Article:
Violence and injury is a near ubiquitous threat in video games and indeed, most mediums and forms of fiction.
However, video games in particular, being such an action packed form of entertainment, seem to put their characters in harm’s way more often than other mediums. As such, many video game characters come across Die Hard-esque John McClane type characters. Hell, in one cutscene in The Last of Us, the protagonist, Joel, gets impaled on a piece of glass- later making a full recovery. Outside of cutscenes, it is part of everyday life for game characters to get shot, stabbed, eaten and exploded.
As a result, modelling injury has become one of the most well explored and fleshed out parts of game design. Injury systems in games like Metal Gear Solid 3, Deus Ex, Red Orchestra 2, Halo, and even Mario Bros. add depth and complexity to the base game mechanics. Furthermore, they do loads for mechanically expressing tone and setting. In Metal Gear Solid 3, for example, bones have to be splinted and bullets have to be removed. The fact that Snake has to scrounge for things like splints and bandages on top of looking for food reinforces the themes of jungle survival in the game. Even a game popularly seen as “casual” and lacking artifice such as Call of Duty has a rationale behind its health system. In most Call of Duty games getting shot smears your screen with red jelly; hiding or otherwise avoiding damage causes the jelly to dissipate. For better or for worse, this system accomplishes something. It encourages sticking to cover whilst popping out and taking popshots. Really, this health system is perfect for the series’ action movie ethos.
That being said, after all of this time, I think there is one aspect to these types of injury systems that has been long overlooked: pain. Physical pain has been all but ignored or trivialized in game mechanics. If we’re lucky, pain is represented with sound effects or with throbbing red or grey lines. In a similar vein, we will be privy to cries of agony and the pained faces of game characters. Pain in gaming is always shown but never felt, it is seen as the window dressing of injury. Worse, in many video games, pain is sometimes conflated with injury. For example, in Battlefield 1 and Battlefield: Bad Company 2: Vietnam, using a morphine syringe will heal and revive teammates. In these games, injury effectively is pain. To a large degree, I think that this blurring of injury and pain originates from D&D’s Gary Gygax’s characterization of hit points, he used to say that: “Hit points are a combination of actual physical constitution, skill at the avoidance of taking real physical damage, luck and/or magical or divine factors.” Health systems, in many games, have gotten more granular than that, but pain remains abstracted out of the process.
In our day to day lives, it’s obvious that pain is different from injury. A paper cut can hurt pretty badly, but it is not an injury in the same sense that a broken finger is. Additionally, pain is managed differently from injury. A cast on that same broken finger treats the injury whilst a prescription of oxycontin manages the pain. Sometimes the pain that accompanies an injury is just as gnawing as the pain itself.
Dr. Drew Leder examines pain in his book, The Absent Body. According to Leder, when we are in pain: “a region of the body that may have previously given forth little in the way of sensory stimuli suddenly speaks up… This is typical of the inner body, often silent except at times of discomfort. Even body regions that are ordinarily perceptible still present a heightened call when in pain.” In short, when in pain, our body reveals itself in a way it usually doesn’t. Conversely, when we aren’t in pain, our body (in a sense) disappears from our perception.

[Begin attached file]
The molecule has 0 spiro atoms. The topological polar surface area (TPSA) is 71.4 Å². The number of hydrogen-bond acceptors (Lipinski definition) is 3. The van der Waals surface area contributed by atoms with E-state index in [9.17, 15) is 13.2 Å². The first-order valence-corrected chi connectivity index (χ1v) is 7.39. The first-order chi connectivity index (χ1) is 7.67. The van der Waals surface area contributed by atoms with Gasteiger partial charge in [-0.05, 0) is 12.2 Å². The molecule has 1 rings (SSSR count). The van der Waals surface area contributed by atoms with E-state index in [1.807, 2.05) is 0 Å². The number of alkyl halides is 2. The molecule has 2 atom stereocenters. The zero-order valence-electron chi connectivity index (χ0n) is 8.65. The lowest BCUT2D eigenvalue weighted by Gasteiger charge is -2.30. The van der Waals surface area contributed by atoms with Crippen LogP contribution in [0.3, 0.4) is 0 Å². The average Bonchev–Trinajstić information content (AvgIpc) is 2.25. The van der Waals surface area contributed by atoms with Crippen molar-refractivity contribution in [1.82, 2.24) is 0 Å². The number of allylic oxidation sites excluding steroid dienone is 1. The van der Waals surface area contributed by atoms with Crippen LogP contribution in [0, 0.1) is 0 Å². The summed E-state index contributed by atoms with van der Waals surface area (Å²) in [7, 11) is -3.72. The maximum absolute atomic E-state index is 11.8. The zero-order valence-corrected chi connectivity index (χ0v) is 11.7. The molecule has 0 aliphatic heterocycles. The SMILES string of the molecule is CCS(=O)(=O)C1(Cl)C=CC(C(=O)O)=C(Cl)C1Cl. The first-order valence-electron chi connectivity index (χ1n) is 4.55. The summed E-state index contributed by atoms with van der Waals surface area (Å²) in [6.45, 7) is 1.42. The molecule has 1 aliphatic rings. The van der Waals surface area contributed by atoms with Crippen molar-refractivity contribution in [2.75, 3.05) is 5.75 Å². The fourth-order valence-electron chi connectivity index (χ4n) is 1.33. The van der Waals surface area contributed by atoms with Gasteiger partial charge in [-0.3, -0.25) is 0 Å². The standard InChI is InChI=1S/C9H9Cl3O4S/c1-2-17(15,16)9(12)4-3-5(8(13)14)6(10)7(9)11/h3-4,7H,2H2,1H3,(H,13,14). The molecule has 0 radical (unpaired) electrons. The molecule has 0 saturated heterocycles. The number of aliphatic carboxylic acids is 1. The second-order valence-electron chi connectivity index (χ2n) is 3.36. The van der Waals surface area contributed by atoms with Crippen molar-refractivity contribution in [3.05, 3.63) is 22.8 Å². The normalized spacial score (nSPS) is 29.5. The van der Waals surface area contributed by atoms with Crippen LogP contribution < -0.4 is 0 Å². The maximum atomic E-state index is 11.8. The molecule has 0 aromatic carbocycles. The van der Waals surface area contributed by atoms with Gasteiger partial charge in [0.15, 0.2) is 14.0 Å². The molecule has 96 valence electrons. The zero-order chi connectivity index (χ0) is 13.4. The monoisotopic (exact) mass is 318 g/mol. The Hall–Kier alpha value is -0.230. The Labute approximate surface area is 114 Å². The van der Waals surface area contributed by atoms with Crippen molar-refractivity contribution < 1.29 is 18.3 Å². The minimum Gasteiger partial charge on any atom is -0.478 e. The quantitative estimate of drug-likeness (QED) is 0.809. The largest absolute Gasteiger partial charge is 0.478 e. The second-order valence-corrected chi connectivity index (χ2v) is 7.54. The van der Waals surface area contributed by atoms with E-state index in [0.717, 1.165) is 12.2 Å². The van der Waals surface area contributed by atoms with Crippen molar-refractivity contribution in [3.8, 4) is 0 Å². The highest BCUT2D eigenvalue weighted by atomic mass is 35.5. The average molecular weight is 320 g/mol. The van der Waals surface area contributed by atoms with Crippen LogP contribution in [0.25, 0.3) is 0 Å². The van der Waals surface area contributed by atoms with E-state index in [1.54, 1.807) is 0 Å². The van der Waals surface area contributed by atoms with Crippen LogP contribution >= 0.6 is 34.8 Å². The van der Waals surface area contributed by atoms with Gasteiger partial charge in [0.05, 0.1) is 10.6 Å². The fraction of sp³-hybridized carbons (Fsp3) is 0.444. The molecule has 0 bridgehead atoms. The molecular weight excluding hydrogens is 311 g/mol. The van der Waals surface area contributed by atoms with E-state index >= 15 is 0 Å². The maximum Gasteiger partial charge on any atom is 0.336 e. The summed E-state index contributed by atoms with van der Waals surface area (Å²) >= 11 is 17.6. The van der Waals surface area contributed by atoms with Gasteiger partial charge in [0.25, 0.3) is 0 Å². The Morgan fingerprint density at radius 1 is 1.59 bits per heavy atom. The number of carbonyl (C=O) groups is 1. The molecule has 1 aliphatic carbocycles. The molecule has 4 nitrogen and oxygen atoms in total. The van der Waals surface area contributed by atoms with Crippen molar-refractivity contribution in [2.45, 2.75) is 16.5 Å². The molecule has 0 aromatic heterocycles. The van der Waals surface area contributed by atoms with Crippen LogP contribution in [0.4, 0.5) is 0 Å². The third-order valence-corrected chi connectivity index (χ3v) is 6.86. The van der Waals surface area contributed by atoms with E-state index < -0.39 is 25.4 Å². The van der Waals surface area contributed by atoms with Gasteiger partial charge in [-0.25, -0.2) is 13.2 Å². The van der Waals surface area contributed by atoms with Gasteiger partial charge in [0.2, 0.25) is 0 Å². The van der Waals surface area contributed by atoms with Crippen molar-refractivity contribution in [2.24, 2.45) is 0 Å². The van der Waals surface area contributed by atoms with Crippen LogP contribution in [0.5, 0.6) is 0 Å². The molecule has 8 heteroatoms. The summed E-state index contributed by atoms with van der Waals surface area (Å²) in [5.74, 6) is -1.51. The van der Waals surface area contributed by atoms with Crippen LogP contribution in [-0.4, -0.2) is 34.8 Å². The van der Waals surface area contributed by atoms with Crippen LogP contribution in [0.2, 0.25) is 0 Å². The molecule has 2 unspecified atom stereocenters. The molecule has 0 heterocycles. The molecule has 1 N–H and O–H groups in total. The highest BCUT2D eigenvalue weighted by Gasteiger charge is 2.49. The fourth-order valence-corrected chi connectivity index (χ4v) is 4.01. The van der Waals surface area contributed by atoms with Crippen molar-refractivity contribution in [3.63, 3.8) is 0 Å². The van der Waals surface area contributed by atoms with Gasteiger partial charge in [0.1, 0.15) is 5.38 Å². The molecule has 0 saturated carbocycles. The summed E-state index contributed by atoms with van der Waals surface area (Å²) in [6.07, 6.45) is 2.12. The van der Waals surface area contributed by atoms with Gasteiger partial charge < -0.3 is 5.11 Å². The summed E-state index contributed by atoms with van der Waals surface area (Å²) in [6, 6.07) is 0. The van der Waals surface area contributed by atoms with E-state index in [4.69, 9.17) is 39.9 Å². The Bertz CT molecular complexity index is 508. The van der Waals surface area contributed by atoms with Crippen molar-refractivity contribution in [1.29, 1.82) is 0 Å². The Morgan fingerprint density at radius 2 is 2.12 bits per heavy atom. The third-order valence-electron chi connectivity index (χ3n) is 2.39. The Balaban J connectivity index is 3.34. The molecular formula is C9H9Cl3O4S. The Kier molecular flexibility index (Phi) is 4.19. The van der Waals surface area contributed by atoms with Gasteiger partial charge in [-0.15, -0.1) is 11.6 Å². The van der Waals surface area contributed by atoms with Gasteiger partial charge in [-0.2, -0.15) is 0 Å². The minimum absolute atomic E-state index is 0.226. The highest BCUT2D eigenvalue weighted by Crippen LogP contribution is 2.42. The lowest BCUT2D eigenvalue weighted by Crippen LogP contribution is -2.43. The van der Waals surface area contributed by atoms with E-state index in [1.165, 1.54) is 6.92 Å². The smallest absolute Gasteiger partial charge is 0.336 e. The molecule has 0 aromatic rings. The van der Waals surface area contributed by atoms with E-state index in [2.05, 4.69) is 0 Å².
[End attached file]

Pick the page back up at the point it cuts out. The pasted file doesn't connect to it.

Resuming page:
Okay, enough philosophy, what does this mean for video games? I think there is the potential for video games to explore pain in a way that adds mechanical depth. Video games (and fiction in general, really) are in a large part about struggle. Likewise, pain is a struggle. Pain enriches and complicates our experience just as much as any other struggle does. Imagine, perhaps, a game where a character drinks and takes pills to manage pain from old injuries. He or she maybe would have to balance pain and addiction, walking a fine line between both. Or maybe a third person game wherein being in pain brought the character character closer to the camera. This would, as per Leder, bring the body to the forefront and color the perceptions of the player in a way more meaningful than a red or grey overlay on the screen.
There are some games, however, that I think should be applauded for their use of pain. One series, Valve’s Left 4 Dead, differentiates the effects of medical kits from painkillers. In Left 4 Dead, painkillers are more plentiful than medical kits and offer an alternative form of temporary health. Another series that employs pain in a meaningful way is the Far Cry series. In the Far Cry games, when your character is critically low on health, he looks either at his hand or his arm or his leg and goes through a very vivid animation wherein he wretches shrapnel or glass from his body. Additionally, in Far Cry 2, companions are sometimes mortally wounded. For them, you can sacrifice valuable morphine syrettes in order to ease their pain. This gesture, while not totally divorcing injury from pain, introduces depth and conveys the danger of the setting while expanding the game’s use of “health items.”
Games in the future will most likely continue to explore and develop their injury systems as a way of exploring and expressing setting. Pain as a game mechanic, however, ought to be tapped and utilized just the same. Pain is its own challenge and could add that much more depth to the games that we all love and enjoy.
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